We all eat food, and we’re all aware of the importance of having a healthy diet. However, in Western society, we aren’t really given a serious education as to the medicinal and energetic values of the foods that we eat. Enter Ayurvedic medicine. Ayurvedic medicine has been around for thousands of years. It’s a complex system that provides an in-depth evaluation of every type of food you could imagine, detailing the medicinal benefits, drawbacks, and practical uses for everything from the tomato to red meat. If you begin to understand the Ayurvedic food and diet principles, you'll be able to craft a personalized diet plan that keeps you in optimal health all throughout the year.
Ayurvedic Food Principles
Here are 3 of the most important Ayurvedic food principles:
Eat according to your DoshaOne of the most important things that you’ll notice about proper Ayurvedic dieting is very different from diet practice in the west: you have to eat according to your dosha. In Western society, it's believed that everyone needs the same amount of nutrients and would benefit from eating the same foods. This can be observed simply from recognizing the fact that we have a ‘recommended daily intake’ of certain nutrients that are said to apply to everyone. In Ayurveda, this is simply not the case. Everyone has a dominant energy, which is referred to as your constitution or dosha. Understanding your dominant dosha is important because Ayurveda says that you should eat to balance your dosha. This means that you want to find foods that possess properties which will counteract the undesirable qualities of your dosha. This will vary immensely between different doshas. For instance:
- Vata, which is considered cold, dry, and light, would want to eat foods that bring balance by countering these traits. This means that you should eat warm, moist, and heavy foods: don’t eat cold meals, use plenty of oil, and add heavy foods like grains. Vatas also benefit from sweet, sour, and salty flavors while minimizing bitter, astringent and pungent foods. See our Vata dosha foods list for more examples of what to eat.
- Pitta needs to bring balance to their hot, sharp, light, and liquid attributes. This means that they would want to eat cooling, mild, heavy, and dry foods. Pitta types also do well with sweet, bitter, and astringent tastes, and should decrease intake of sour, salty, and pungent foods. Learn more about a Pitta dosha foods list.
- Kapha, which is cold, moist, soft, and heavy, often benefit from eating warm, dry, rough, and light foods. Kapha types are also encouraged to eat bitter, astringent, and pungent foods while minimizing sweet, sour, and salty flavors. Read our Kapha dosha foods list to learn about which foods benefit Kaphas.
Eat Sattvic foodIn Ayurveda, there are three qualities or gunas that are contained in everything. These three qualities are sattva, tamas, and rajas. In food, the three gunas lead to different physical and mental responses.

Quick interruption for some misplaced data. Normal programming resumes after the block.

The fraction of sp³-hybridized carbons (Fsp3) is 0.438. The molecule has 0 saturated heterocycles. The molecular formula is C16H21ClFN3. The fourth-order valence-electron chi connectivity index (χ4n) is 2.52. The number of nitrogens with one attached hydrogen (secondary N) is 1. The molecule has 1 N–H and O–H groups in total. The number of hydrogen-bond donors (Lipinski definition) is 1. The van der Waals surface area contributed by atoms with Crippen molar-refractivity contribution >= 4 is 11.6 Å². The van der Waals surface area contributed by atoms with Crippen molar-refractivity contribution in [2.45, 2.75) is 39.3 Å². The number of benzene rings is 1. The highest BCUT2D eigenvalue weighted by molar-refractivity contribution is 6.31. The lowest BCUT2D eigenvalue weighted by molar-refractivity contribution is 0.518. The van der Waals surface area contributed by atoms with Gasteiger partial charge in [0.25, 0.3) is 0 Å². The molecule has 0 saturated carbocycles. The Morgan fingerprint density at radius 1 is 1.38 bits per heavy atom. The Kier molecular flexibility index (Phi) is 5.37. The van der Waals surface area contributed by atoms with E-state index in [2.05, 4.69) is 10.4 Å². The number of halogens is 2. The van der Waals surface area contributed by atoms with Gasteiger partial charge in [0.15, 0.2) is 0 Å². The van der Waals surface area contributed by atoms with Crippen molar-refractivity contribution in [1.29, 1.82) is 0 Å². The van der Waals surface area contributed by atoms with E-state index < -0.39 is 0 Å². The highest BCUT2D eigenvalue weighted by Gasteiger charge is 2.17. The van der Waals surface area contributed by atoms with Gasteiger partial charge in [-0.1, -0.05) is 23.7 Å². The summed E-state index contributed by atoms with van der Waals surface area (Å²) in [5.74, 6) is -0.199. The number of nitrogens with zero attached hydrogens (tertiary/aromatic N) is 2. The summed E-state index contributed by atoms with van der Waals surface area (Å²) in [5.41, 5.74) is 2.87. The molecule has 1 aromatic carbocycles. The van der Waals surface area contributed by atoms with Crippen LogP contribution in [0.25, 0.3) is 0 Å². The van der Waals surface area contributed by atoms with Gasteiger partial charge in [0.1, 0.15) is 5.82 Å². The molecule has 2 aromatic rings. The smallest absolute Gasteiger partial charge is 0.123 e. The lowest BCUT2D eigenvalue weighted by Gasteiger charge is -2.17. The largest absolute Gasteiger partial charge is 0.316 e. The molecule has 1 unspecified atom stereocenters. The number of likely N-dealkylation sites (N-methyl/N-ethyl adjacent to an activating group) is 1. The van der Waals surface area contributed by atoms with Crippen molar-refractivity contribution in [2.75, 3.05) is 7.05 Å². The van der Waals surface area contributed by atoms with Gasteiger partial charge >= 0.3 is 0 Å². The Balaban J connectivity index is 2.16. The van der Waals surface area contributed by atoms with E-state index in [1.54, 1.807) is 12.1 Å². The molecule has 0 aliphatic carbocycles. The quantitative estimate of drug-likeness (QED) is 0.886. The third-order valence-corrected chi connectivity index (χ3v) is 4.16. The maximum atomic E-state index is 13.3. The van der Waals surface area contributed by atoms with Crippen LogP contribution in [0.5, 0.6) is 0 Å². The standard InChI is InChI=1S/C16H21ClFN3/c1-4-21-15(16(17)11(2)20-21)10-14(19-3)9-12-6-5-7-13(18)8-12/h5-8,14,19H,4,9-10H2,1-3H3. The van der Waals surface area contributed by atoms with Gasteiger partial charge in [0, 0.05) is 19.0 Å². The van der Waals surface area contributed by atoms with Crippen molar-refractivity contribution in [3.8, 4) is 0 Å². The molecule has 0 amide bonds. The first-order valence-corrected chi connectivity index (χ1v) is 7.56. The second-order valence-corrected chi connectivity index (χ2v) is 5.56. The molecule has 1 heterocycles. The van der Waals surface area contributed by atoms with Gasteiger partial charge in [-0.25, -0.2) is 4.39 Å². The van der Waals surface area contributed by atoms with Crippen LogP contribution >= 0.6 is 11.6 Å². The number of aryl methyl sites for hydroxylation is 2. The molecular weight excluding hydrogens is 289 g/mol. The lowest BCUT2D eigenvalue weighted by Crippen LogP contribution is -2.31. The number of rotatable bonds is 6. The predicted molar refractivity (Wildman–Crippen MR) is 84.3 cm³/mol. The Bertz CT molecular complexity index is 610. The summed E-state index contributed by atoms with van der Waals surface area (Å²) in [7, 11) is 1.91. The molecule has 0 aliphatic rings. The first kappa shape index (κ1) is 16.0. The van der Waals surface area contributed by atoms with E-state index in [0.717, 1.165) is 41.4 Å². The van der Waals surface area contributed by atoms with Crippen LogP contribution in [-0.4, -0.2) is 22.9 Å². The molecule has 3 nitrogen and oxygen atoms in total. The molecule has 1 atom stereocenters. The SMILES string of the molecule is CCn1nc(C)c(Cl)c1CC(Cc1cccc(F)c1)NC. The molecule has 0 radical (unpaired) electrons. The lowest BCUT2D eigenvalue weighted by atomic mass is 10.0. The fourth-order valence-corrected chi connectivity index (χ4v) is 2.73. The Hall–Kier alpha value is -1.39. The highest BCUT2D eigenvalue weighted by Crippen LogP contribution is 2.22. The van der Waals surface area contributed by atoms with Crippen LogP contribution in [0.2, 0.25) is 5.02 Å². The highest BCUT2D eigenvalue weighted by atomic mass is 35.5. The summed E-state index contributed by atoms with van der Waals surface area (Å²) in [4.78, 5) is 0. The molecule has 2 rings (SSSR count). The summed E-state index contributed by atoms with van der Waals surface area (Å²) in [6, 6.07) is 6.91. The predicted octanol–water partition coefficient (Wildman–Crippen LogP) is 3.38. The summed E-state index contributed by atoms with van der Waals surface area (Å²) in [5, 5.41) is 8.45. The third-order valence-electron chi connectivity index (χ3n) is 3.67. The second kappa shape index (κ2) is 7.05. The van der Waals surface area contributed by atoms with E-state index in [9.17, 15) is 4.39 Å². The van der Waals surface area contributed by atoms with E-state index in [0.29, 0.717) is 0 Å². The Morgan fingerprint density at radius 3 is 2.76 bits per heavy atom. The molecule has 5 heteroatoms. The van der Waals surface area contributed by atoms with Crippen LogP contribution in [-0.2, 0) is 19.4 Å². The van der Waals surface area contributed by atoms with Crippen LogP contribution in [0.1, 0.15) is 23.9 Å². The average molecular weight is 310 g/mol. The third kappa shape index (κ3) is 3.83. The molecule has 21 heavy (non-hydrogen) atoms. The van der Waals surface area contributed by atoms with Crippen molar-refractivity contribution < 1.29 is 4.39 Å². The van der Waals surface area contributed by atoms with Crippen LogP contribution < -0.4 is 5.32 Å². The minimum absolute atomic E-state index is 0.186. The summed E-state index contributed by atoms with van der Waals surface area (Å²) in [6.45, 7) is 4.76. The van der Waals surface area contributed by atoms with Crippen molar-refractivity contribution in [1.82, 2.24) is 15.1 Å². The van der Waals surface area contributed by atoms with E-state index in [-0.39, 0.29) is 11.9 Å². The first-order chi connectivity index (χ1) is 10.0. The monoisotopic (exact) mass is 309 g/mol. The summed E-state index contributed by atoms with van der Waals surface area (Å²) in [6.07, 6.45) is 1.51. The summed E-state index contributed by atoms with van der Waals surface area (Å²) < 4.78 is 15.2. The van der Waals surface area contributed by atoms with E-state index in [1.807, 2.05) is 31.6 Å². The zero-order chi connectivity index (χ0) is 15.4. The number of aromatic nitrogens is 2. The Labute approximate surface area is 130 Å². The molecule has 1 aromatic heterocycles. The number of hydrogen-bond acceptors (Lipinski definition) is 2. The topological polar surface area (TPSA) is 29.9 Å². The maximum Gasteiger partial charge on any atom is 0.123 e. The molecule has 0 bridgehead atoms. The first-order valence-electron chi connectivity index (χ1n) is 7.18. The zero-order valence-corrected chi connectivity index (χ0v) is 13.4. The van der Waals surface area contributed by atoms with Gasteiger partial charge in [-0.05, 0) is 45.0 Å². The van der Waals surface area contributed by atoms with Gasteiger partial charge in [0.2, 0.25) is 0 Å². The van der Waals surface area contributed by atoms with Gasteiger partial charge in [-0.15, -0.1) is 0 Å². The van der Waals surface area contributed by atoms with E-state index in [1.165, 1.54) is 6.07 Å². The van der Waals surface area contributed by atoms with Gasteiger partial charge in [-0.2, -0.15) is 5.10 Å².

- Tamasic food is heavy and slow, embodying the elements of earth. Tamasic food can make people slow, sluggish, lethargic, and ignorant. Examples of tamasic foods are meats, alcoholic drinks, and deep fried foods.
- Rajasic food is fiery and stimulates the mind and body. Rajasic food tends to make the mind race, can aggravate digestive issues, and can lead to hyper-stimulation. Rajasic foods include pungent spices, coffee, and tomatoes.
- Sattvic foods are nourishing, gentle, and sweet. They help to promote a peaceful mind and promote good health and spiritual well-being. Sattvic foods include fruits, vegetables, whole grains, legumes, and ghee. Note: Ghee is about as sattvic as it gets. This golden, creamy clarified butter looks and tastes like ojas itself, and is said to nourish all the tissues and organs in the body. Adding ghee to any meal can turn it into a nutritional and spiritual powerhouse.
Eat fresh, wholesome, and seasonal foods
According to Ayurveda, our food carries life force. When we eat, we extract, process and absorb life giving energy. The vital energy in our food comes from the quality of ingredients, but also how the food came to be. Therefore, fresh, organic, wholesome foods that are cultivated with integrity possess greater life force and are considered ideal components of Ayurvedic food. Alternatively, processed foods or leftovers are considered “dead” food that contain little to no life force. Avoiding junk foods that have additives, preservatives and chemicals is also important as these foods contain ama or toxins, which block energy channels. In addition, it's important to note the importance of eating seasonally. Even though we should eat according to our dominant dosha, we can also experience imbalances of the other doshas, especially when we change seasons. Eating seasonally helps us guard against this because nature provides the tastes and food qualities we need to stay balanced.
Developing an Ayurvedic food plan can be an interesting process, and a highly rewarding one. If you’re interested in tailoring your diet to suit your health, consider getting into contact with a local Ayurvedic practitioner.